The Religion of Sumer and Akkad and the Three Religions: Islam, Christianity, and Judaism
The truth is that any person acquainted with the Torah, the Gospel, and the Quran, as well as what is in the Sumerian clay tablets, would certainly reach one of two inevitable conclusions:
The first conclusion is that the origin of religion traces back to the writings of Sumerian men, and that the Torah, Gospel, and Quran are only a rehashing of the Sumerian religion (the creation of the first “human” Adam, the story of Abel and Cain, the story of the Flood, sin, the afterlife, heaven, hell, and so on).
The second conclusion is that the Sumerian religion is the religion of Adam and Noah pbut itself, but it was conveyed and then written in a distorted form, and the Sumerians and Akkadians (Babylonians and Assyrians) believed in that distorted form. This is what I wish to point out by showing that the Sumerian stories are nothing but unseen reports that Adam brought to the earth. They are the stories of the righteous ones from his children pbut, and what would happen to them, especially the ones who represent important landmarks on the path of religion, such as Dumuzi (the faithful son), or Gilgamesh.
Dr. Samuel Kramer noted the great similarity between what is written in the Torah and the Sumerian tablets. He even wrote chapters in his books that illustrate the similarity between the Sumerian clay tablets and the Torah, including the following:
Chapter 19, Paradise: The First Biblical Parallels” (Kramer 1981, 141).
The Sacred Marriage and Solomon’s Song of Songs” (Kramer 1969, 85).
The Sumerians knew about matters of the divine religion in detail and used to practice them, such as believing in visions, and considering them to be the words of God. They also believed in signs, and that God can talk to a person through everything he experiences.
In the book Légendes de Babylone et de Canaan [The Legends of Babylon and Canaan], Charles Virolleaud says:
We now know that mankind was created to serve the gods, and that those gods punish them for the slightest mistakes. Therefore, they must obey the wishes of the heavens accurately and do as they say. How else would they preserve this harmony and avoid the wrath of the gods? If they saw dreams of the gods inspiring in them what they wished, how would they interpret them in a way that would satisfy the gods? That is the case if there were dreams, but what if there were no dreams?
The answer is that they would resort to omens and natural indicators, as these would guide them to the truth. That is why absolute attention must be given, not only to the changes of the moon, but to the shape of the clouds. Indeed, every movement of what crawls in the grass and even the planets in the galaxy give an indication of the wills of the gods, whether good or bad. It is here that art or science would stand out and distinguish whether the will was good or bad.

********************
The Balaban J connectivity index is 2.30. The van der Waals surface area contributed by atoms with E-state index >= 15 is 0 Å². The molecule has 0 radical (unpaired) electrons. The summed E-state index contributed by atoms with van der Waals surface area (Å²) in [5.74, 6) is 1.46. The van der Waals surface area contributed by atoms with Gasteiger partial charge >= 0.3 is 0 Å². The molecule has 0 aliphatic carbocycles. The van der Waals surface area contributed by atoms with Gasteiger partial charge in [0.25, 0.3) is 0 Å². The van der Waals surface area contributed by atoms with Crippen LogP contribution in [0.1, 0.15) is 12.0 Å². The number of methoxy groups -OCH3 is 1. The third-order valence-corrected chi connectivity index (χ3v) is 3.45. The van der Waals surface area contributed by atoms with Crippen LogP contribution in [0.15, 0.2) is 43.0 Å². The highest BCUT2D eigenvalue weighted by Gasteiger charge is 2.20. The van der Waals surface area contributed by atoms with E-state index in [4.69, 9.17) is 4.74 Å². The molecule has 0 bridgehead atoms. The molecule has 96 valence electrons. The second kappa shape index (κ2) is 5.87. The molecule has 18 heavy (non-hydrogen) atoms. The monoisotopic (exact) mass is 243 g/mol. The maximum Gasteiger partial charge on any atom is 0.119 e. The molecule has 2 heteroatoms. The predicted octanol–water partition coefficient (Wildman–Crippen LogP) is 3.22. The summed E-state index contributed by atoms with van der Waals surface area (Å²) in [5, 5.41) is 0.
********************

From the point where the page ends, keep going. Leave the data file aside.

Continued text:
The magicians must intervene, either to hasten good luck or to drive away hostile forces that threatened life. This does not mean the life of the individuals or the people. Rather, it means the life of the king who controlled the destiny of the entire nation.
This king, to whom the gods gave knowledge was, as previously mentioned, the seventh king of the antediluvian state. Thus, based on the hereditary order, he is Enoch [Idris] who occupies the seventh rank from the lineage of Adam, the chain of the patriarchs before the Flood. It is remarkable that their names have nothing in common though their acts are exactly the same. As a matter of fact, the Biblical text concerning the seventh patriarch (Enoch) is very brief:
‘Enoch walked with God, and he was not, for God took him’ [Genesis 5:24].
Enoch became the hero of a chain of legends that made him the inventor of writing, the author of the first book, and the creator of the science of planets and stars, astronomy, and aeronomy. It seems as if he is Evedoranki. We can safely assume that this legend of the Jews is nothing but a copy or expansion of the Chaldean legend, which is older.
The rest of the kings and patriarchs—the six ancestors of Enoch and their three successors—have qualities in common. We are concerned only with the tenth character that lived through the Flood (Virolleaud 1949, 28. Translated from French to Arabic to English).
The stories of the Sumerians speak clearly—as do the other divine religions—about life after death, as well as good and righteous people entering heaven, and wicked people entering hellfire.
Those people were certain that they would live after death, yet it would be in darkness with no reward, unless they took the good path in this world either through righteousness, as had happened to Oum-Napishtim [Noah pbuh], or by applying the law among the people, as Hammourabi had done (Virolleaud 1949, 38, translated).